It seems to me that I once read that Sinatra DID take note of Bing's albums with Ken Barnes (and the success the albums enjoyed), and connected with Ken about the possibility of doing something together....KEN: Am I imagining this? or did I really read it way back in those days? - and, is there any truth to it?
Jon O. posted 03/12/06 02:15 PM Central Time (US)    E-mail contact the author directly
Arne, you're not alone--I've loved "Return To Paradise Islands" since the first time I heard it. I know there are at least two or three more of us out there. If I remember correctly, Gord Atkinson expressed his liking for the LP in his essential "The Crosby Years."
Ken Barnes posted 03/12/06 04:51 PM Central Time (US)     No E-mail no email address given
Hi Arne, In reply to your query about Frank Sinatra's interest in the Bing albums which I produced, I can confirm that the late Irving "Sarge" Weiss of the Sinatra office did ask for copies which were duly sent. Later, when I was in L.A. Sarge told me that Frank had heard them and liked them very much. Nothing came of it except that, today, I do enjoy a warm association with Sinatra Enterprises and I do work with them on occasional projects.

Incidentally, in the new stage show "Sinatra at the London Palladium," Frank's voice is heard paying tribute to Bing as his main inspiration. And, by the way, it's a terrific show !
Dieter Beier posted 03/13/06 10:02 AM Central Time (US)    E-mail contact the author directly
A quote to Return To Paradise Islands LP by Sheldon O´Connell/Gord Atkinson:Bing-A Voice For All Seasons:"In the 1960´s Bing recorded his last Hawaiian collection.He was never in better voice,his bass baritone would send chills down anyone´s spine.The accompaniment by Nelson Riddle was unique and inventive.Riddle arranged the only Polynesian collection without including an Hawaiian guitar."On the Hukilau Song and Keep Your Eyes On The Hands I´m hearing a style guitar.Bing´s bass is most effective on Frangipani Blossom and Beutiful Kahana.I ever have the feeling listening to these LP that the mixture between Bing´s voice and the orchestral background was made optimal.If you listen "only" to Bing´s voice,there are some very fine moments and it is partly eccellent,but with the music together it sounds imbalance.Perhaps with a better work of the sound ingenieurs it could be a much better album.Some of the best songs of this LP are The Old Plantation,Love And Aloha,Adventures In Paradise,Frangipani Blossom and Beautifl Kahana.Ken Barnes have said,that this"was a rather laborious Hawaiian collection." Bing wrote on the cover text:"....Nelson Riddle when first approached about arranging and conducting the dates was a bit skeptical about his ability in this field.It is a little different from anything he´s done before,but I feel you´ll agree after listening to what he has done,that he´s added further lustre to his already immense importance in his exacting craft.This must make him a real Kamaina!Honestly, I can´t jumpup and down and make a great foo-foo-raw over the singing,but I do maintain that Nelson has produced some very lush and memorable sounds,and the songs certainly have a great appeal."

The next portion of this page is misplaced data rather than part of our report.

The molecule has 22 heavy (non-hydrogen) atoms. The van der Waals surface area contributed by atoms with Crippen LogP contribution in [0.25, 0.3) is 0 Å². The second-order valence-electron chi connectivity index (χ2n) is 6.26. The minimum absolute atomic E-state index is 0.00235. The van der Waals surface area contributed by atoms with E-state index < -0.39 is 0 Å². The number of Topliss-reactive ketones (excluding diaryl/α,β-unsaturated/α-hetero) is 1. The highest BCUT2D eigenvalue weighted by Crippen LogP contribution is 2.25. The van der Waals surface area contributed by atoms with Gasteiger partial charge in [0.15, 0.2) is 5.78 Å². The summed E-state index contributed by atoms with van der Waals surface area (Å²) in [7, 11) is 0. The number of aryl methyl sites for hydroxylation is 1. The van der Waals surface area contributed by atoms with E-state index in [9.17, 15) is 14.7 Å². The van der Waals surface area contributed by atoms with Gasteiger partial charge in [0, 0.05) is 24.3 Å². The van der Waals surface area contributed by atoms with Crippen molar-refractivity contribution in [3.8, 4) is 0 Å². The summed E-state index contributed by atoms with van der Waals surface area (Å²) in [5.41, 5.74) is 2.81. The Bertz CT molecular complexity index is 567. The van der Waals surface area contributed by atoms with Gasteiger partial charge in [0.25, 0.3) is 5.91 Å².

Dieter Beier posted 03/13/06 05:53 PM Central Time (US)    E-mail contact the author directly
Perhaps Bing´s old Hawaiian songs are nearer to our sentiment and imagination of the south sea island romantic with all their ukeles and high cadences.The Bing of the 60s-I believe-didn´t want sing songs such way regardless of the ability to sing the high notes or not.Beautiful early examples are Aloha Kuu Ipo Aloha,When You Dream About Hawaii,Aloha Oe,Remember Hawaii,South Sea Island Magic,To You Sweetheart Aloha and fascinating Here Ends The Rainbow(The Hawaiian Wedding Song/Waiting For Thee) with Betty Mullin together and a extraordinary radio version with George Kainapau and His Island Serenaders.